Virgin Australia in Administration

By Dominic Zoltowski | April 21, 2020
As the world reels from the crisis, COVID-19 claims its latest victim.

 Australia’s second-largest airline, Virgin Australia, has announced this morning that they are entering voluntary administration. The airline has been battling with a huge $4.8bn debt and despite concerted efforts, could not secure any government help. The airline’s administrator, Deloitte, are seeking new investors and buyers and will try to restructure the firm’s debt.


Virgin Australia

Virgin Australia operated 130 aircraft to 41 domestic and international destinations. The airline was a large contributor to national GDP, particularly through tourism. It held 31% of the domestic travel market in Australia.  Virgin Group, HNA Group, Singapore Airlines and the UAE government all hold a stake in the airline.

What is ‘voluntary administration’?

When a company realises that it can no longer keep up with debt payments it often enters voluntary administration. To avoid going bankrupt they will appoint an administrator, in this case, Deloitte.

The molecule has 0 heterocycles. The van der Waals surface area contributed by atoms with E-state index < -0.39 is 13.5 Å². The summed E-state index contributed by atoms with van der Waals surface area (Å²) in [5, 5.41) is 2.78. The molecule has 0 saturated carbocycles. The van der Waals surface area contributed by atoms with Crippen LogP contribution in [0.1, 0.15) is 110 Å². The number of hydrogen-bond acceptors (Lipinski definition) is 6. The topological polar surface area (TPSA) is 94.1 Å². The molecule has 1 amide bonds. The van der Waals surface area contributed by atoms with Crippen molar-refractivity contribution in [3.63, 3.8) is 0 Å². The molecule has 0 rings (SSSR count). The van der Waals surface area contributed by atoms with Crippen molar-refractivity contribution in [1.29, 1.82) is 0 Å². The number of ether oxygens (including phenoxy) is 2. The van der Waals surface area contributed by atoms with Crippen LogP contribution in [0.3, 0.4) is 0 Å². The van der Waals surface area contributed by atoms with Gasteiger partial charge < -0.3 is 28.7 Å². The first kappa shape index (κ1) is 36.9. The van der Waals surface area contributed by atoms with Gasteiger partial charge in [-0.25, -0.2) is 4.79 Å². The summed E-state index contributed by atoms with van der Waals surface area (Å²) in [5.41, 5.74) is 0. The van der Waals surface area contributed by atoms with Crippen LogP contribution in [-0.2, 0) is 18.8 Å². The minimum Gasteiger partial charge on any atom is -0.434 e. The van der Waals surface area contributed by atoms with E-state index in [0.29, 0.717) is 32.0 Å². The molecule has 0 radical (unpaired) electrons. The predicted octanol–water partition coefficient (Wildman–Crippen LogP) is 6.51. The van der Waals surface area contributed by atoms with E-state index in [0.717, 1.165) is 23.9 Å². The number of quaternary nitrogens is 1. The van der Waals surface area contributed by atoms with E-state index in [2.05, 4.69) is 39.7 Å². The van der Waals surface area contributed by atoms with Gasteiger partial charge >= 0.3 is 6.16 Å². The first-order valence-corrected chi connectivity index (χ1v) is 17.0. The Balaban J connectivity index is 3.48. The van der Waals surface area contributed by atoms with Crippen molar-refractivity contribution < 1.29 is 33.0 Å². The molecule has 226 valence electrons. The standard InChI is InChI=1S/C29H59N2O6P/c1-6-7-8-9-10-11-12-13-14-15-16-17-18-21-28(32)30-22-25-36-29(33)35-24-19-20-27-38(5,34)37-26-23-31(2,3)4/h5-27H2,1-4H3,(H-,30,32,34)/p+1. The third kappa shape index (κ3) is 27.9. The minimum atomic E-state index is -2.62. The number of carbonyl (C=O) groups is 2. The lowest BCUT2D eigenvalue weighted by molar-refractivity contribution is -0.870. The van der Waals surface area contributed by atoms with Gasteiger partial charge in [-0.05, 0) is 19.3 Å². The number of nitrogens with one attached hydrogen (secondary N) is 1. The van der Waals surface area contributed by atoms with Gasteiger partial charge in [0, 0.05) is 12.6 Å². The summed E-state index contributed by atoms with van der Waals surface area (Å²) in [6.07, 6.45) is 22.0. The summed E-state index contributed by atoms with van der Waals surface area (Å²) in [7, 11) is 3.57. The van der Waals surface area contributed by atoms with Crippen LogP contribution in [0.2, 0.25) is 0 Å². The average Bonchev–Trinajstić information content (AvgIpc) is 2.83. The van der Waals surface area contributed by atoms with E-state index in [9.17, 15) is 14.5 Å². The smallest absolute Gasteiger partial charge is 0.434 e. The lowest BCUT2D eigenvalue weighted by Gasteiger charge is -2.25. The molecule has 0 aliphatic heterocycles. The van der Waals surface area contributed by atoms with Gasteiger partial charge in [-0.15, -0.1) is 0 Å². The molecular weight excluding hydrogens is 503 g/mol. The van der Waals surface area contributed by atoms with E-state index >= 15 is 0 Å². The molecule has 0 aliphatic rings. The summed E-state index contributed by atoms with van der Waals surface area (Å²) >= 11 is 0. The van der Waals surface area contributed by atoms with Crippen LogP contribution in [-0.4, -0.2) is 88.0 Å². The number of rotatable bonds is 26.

An administrator then has the power to restructure the company’s debts and to get rid of contracts and property which are costing the company money. The eventual aim will be to hand the company back to the directors or potentially sell the company to private equity firms. In the words of Virgin Australia CEO, Paul Scurrah; ‘We’ll come back leaner, stronger and fitter’.

Government help and employees


The airline had originally asked for a $1.4bn loan from the government, however, due to a particular dislike of nationalisation among Australian politicians, was unable to get help. 10,000 employees and 6000 contractors will be affected by this decision. The hope is that whoever will buy Virgin Australia, will keep staff on. No redundancies have yet been announced.

A bad day for Australian aviation

If Virgin Australia disappears from the skies of Australia it will undoubtedly be bad for Australian aviation and the consumer. The only big player will be Qantas, who currently dominate 58% of the market. This monopoly on the market will almost certainly lead to an increase in ticket prices and result in a big blow to the tourism market.

In a country where air travel is essential to the economy, the survival of Australian regional airlines is key to national GDP. There is no doubt that Deloitte has a mammoth task ahead of it.

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